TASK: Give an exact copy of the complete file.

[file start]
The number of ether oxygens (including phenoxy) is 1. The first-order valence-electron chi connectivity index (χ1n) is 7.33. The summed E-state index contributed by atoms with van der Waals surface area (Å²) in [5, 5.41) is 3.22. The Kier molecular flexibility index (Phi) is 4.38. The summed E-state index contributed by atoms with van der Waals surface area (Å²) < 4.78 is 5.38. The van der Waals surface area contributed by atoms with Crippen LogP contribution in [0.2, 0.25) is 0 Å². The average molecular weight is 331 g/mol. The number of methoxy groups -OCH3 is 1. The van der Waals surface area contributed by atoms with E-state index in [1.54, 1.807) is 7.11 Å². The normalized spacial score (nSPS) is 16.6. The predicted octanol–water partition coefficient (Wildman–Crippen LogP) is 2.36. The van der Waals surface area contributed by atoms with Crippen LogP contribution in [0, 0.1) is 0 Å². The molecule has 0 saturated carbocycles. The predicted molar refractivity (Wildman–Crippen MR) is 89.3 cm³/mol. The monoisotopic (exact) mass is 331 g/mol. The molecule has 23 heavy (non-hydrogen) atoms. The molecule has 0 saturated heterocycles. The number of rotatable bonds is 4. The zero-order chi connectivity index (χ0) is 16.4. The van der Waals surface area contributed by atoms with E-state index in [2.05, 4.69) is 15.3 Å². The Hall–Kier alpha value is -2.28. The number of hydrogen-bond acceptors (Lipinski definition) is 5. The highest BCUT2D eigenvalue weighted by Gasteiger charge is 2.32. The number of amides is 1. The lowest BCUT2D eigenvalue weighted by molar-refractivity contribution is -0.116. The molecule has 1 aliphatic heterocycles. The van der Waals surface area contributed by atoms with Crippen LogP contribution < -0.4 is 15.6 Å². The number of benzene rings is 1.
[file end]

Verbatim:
The number of ether oxygens (including phenoxy) is 1. The first-order valence-electron chi connectivity index (χ1n) is 7.33. The summed E-state index contributed by atoms with van der Waals surface area (Å²) in [5, 5.41) is 3.22. The Kier molecular flexibility index (Phi) is 4.38. The summed E-state index contributed by atoms with van der Waals surface area (Å²) < 4.78 is 5.38. The van der Waals surface area contributed by atoms with Crippen LogP contribution in [0.2, 0.25) is 0 Å². The average molecular weight is 331 g/mol. The number of methoxy groups -OCH3 is 1. The van der Waals surface area contributed by atoms with E-state index in [1.54, 1.807) is 7.11 Å². The normalized spacial score (nSPS) is 16.6. The predicted octanol–water partition coefficient (Wildman–Crippen LogP) is 2.36. The van der Waals surface area contributed by atoms with Crippen LogP contribution in [0, 0.1) is 0 Å². The molecule has 0 saturated carbocycles. The predicted molar refractivity (Wildman–Crippen MR) is 89.3 cm³/mol. The monoisotopic (exact) mass is 331 g/mol. The molecule has 23 heavy (non-hydrogen) atoms. The molecule has 0 saturated heterocycles. The number of rotatable bonds is 4. The zero-order chi connectivity index (χ0) is 16.4. The van der Waals surface area contributed by atoms with E-state index in [2.05, 4.69) is 15.3 Å². The Hall–Kier alpha value is -2.28. The number of hydrogen-bond acceptors (Lipinski definition) is 5. The highest BCUT2D eigenvalue weighted by Gasteiger charge is 2.32. The number of amides is 1. The lowest BCUT2D eigenvalue weighted by molar-refractivity contribution is -0.116. The molecule has 1 aliphatic heterocycles. The van der Waals surface area contributed by atoms with Crippen LogP contribution < -0.4 is 15.6 Å². The number of benzene rings is 1.